The problem gets worse if the plaque tears or breaks. Your body's natural response is to form blood clots. But these clots narrow the artery even further. They might block it off entirely. Clots can also detach and travel through your bloodstream, causing a blockage elsewhere in your body.

Genes can play a role in the development of arteriosclerosis. But treatable conditions -- such as high cholesterol, high blood pressure, and diabetes -- are common causes.

Arteriosclerosis sets the stage for many grave medical problems.

  • Angina develops if there is a partial blockage of the arteries that supply the heart and muscle. Like any organ, the heart needs a good supply of blood to work. If it doesn't get that blood, you'll feel squeezing pain in the chest and other symptoms. If your symptoms are predictable -- occurring only when you're under emotional or physical stress -- it's considered stable angina. Unstable angina is more dangerous. It is more severe and occurs even when you are resting. Also, some people may not even feel their angina, such as those with diabetes.
  • Heart attacks (or myocardial infarctions) occur if the artery supplying the heart is partially or completely blocked. The heart might start to pump erratically because it isn't getting the blood it needs. This can be life threatening. If the blood supply to the heart is cut off for more than a few minutes, the tissue can be permanently damaged.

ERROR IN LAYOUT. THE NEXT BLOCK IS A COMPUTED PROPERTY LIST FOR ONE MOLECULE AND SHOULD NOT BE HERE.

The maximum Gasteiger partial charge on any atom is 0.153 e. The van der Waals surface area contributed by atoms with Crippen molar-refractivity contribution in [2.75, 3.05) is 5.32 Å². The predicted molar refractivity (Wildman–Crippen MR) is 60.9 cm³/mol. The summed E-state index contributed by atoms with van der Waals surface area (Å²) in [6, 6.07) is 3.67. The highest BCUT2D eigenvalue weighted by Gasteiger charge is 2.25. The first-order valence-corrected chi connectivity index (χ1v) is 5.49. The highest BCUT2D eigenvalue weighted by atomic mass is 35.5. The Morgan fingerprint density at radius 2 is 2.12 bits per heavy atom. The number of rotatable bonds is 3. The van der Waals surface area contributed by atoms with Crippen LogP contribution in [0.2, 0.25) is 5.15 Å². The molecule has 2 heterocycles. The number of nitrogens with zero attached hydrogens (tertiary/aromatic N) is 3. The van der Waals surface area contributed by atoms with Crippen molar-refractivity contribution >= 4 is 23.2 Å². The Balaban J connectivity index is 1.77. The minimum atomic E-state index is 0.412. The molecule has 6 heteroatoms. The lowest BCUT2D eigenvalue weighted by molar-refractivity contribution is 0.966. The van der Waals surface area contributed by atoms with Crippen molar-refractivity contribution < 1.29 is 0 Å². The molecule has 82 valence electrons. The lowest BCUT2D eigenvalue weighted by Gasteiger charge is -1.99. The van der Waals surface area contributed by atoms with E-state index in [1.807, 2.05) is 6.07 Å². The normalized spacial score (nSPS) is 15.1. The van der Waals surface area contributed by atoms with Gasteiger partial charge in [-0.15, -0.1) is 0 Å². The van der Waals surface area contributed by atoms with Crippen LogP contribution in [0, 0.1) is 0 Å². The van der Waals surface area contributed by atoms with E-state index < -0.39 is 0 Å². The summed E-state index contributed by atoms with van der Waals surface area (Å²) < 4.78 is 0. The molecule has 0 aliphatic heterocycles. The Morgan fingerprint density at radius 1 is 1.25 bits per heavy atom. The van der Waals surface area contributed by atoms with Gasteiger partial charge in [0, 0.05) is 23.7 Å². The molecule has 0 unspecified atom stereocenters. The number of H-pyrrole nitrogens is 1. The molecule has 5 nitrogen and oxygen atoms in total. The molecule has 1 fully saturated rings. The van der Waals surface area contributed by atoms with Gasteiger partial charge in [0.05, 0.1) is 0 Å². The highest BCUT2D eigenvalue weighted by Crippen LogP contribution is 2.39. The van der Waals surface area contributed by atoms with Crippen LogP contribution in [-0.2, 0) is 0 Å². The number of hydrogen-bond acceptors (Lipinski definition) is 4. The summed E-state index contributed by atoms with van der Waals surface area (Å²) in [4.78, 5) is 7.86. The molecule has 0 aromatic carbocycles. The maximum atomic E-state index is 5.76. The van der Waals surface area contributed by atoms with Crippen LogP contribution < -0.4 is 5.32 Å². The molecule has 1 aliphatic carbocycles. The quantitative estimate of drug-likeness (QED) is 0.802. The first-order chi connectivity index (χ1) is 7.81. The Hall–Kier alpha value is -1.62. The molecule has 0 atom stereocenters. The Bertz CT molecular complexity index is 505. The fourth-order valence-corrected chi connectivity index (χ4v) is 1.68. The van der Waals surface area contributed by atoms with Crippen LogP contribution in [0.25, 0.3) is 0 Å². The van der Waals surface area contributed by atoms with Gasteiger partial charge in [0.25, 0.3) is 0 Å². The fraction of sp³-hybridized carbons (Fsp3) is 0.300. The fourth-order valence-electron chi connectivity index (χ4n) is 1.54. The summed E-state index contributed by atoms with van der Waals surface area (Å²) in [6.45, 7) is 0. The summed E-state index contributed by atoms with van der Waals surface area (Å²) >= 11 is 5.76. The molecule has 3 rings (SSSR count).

• Strokes and transient ischemic attacks (TIAs or "mini strokes") can result from blockages in the arteries that supply blood to the brain. They can also occur when a blood clot from elsewhere in the body -- like the heart -- moves through the bloodstream and lodges in an artery that feeds the brain. In a TIA, the blockage only lasts just a few minutes at most. In a stroke, the brain cells are starved of oxygen for a longer time. This can cause more permanent damage or death.
  • Peripheral arterial disease (PAD) occurs if the plaque, narrows or clot blocks the arteries that supply blood to the extremities, especially the legs. This causes painful cramping, especially after you've been walking or exercising.

Understand that arteriosclerosis and blood clots aren't the only causes of these conditions. For instance, about 17% of strokes are caused by ruptured instead of blocked arteries. Some heart attacks result from arterial spasms. But in most people who have had PAD, angina, stroke, or a heart attack, arteriosclerosis and blood clots are the underlying problem.

"You have to know that this is a systemic disease," says Ross. "It affects your whole body. While one plaque may have caused your heart attack or stroke, that isn't the only plaque you have." So besides treating the plaque that caused your immediate problem, you also have to focus on stopping any other plaques from getting worse.

The good news is that there are many ways to stop cardiovascular disease from worsening. In some cases, you may be able to reverse the damage.

"We really encourage people to see that there are lots of good options for treatment," says Ross. "The key is to choose the one that's best for the individual."